Personalized Search And More: Working Towards Providing The Best User Experience


In June 2005, Google rolled out three updates for its search engine: Personalized Search, Google Mobile Web Search, and Sitemaps. All changes were focused on improving user experience with the last as a web development tool for webmasters. Although these didn’t have a significant impact on the algorithm, they did lead to enhancements on web crawling and search results.

What’s It For

The team enhanced their Personalized Search feature by tapping directly into users’ search histories and automatically adjusting results in line with your previous queries or topics. Before this update, users had to go to the settings menu and customize according to their preferences. With this, the SERPs are refined based on your searching and browsing habits.

Next, in a move toward improving user experience, Google rolled out Mobile Web Search to allow users to type in queries through their smartphones. This feature would pave the way for a separate mobile-first index today.

Google Sitemaps, on the other hand, allows webmasters to create XML files with the URLs they want search bots to crawl through. It can also contain details such as the date when the page was last modified and the extent of those changes. This initiative was developed to facilitate web crawling and index all available information on the web for better search results.

What Were Its Effects

The Personalized and Mobile Web Search, as well as Sitemaps, are considered as the precursors to today’s more sophisticated search engine. Sometimes, it’s even creepy how Google predicts what you’ll be searching for next based on your past queries. Nonetheless, these have definitely improved each user’s experience in looking up information by trying to help you craft your question with the appropriate search terms to give you the right data. As a webmaster, you can make sure that your website is one of the first few links that pops up for relevant keywords using sitemaps.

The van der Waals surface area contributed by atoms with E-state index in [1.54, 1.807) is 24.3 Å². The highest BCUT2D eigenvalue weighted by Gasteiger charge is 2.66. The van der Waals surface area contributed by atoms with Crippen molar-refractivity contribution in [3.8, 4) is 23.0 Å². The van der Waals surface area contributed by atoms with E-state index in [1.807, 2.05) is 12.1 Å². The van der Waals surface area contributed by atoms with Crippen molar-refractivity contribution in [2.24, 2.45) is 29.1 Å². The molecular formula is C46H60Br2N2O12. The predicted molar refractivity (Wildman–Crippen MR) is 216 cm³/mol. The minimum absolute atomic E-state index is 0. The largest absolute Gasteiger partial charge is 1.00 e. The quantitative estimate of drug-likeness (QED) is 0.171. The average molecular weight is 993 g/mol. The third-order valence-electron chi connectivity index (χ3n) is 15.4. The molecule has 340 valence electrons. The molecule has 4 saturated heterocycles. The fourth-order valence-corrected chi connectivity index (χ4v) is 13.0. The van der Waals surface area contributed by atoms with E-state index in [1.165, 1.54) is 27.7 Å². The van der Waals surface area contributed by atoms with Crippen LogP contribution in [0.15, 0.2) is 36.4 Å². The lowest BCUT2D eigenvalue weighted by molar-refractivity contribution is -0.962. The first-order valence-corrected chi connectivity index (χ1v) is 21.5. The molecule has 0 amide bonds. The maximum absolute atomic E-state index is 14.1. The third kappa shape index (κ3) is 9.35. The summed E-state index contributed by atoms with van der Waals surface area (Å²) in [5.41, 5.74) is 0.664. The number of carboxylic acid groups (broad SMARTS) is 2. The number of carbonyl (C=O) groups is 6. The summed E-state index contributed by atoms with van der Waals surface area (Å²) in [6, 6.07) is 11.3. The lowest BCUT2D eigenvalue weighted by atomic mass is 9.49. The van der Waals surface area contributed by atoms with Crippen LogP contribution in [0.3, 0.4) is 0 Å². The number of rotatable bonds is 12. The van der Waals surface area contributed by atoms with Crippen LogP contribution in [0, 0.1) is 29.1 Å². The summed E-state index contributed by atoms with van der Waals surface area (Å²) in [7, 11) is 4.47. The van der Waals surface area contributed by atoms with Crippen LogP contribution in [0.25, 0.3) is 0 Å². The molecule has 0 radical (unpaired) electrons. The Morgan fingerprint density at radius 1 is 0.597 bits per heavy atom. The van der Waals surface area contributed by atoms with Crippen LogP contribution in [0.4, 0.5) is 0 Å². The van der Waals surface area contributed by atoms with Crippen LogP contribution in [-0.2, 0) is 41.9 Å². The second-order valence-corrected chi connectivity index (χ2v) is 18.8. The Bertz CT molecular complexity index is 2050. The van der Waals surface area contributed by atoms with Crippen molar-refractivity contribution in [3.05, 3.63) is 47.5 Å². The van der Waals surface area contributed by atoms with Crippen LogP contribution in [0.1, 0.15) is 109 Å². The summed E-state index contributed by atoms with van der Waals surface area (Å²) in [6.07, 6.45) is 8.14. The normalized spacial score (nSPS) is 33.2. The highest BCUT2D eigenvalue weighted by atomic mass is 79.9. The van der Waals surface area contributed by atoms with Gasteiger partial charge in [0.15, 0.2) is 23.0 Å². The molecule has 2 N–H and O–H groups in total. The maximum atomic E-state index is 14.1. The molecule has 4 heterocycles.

What It Means for You

Last March 2018, Google announced that it has begun to prioritize its mobile-first index to cater to today’s primarily mobile users. This type of indexing means that the search engine will use the mobile version of the page to index and rank your site. There’s still a single index, but it will emphasize mobile versions of content.

Here are the ways that you can optimize your website for viewing on any device and help search engines understand each section:

  • Opt for Responsive Web Design – A responsive web design is one that serves the same HTML codes on a particular URL regardless of what device a user is viewing it from while still accommodating the display preference for that screen size. It’s Google’s recommended design pattern.
  • Go for Dynamic Serving – With dynamic serving, your site still uses the same URL for any smartphone or tablet, but produces a separate version of HTML for different device types according to the user’s browser.
  • Try Using Separate URLs – You create different codes on separate URLs that cater to each type of device. It works by detecting if the user is using a smartphone or tablet and redirecting them to the right page through HTTP redirects. This configuration seems to take more effort and may even lead to lower site speed.

Remember to notify Google that you have formatted your pages for mobile viewing. This enables the search engine to serve your content to mobile searchers accurately. Also, keep your resources crawlable by removing any code that may hinder Google’s bots from going through your web files.

Meanwhile, sitemaps are still being used by the search engine today. It has also been refined to cater to the evolving needs of users. Having a sitemap for your website can help your SEO strategies if:

  • You use dynamic serving on some pages on your site.
  • You don’t have a well-structured or well-linked website.
  • You only have a few external links.
  • Your site just got live recently.
  • You have an extensive website with lots of archived content.

Other things to remember:

  • XML Sitemap Formatting – if you’re using a website content management system or CMS that allows you to generate an XML sitemap automatically, you should go through the output and ensure that it has the appropriate format like Google’s mandate of adhering to Sitemap Protocol 0.9. Plus, you have to be sure that it’s error-free.
  • Sitemap Verification – After creating the sitemap and hosting it on your server, you have to verify it with search engines. Google Webmaster Tools allow you to submit it to them quickly.


Google’s updates in June 2005 focused on enhancing user experience and web crawling with features like Personalized Search, Mobile Web Search, and Sitemaps. These updates laid the groundwork for today’s advanced search engine capabilities. Users benefit from personalized search results, while webmasters can improve visibility and user experience by optimizing for mobile and using sitemaps. Staying updated on these practices is crucial for navigating the evolving online search landscape.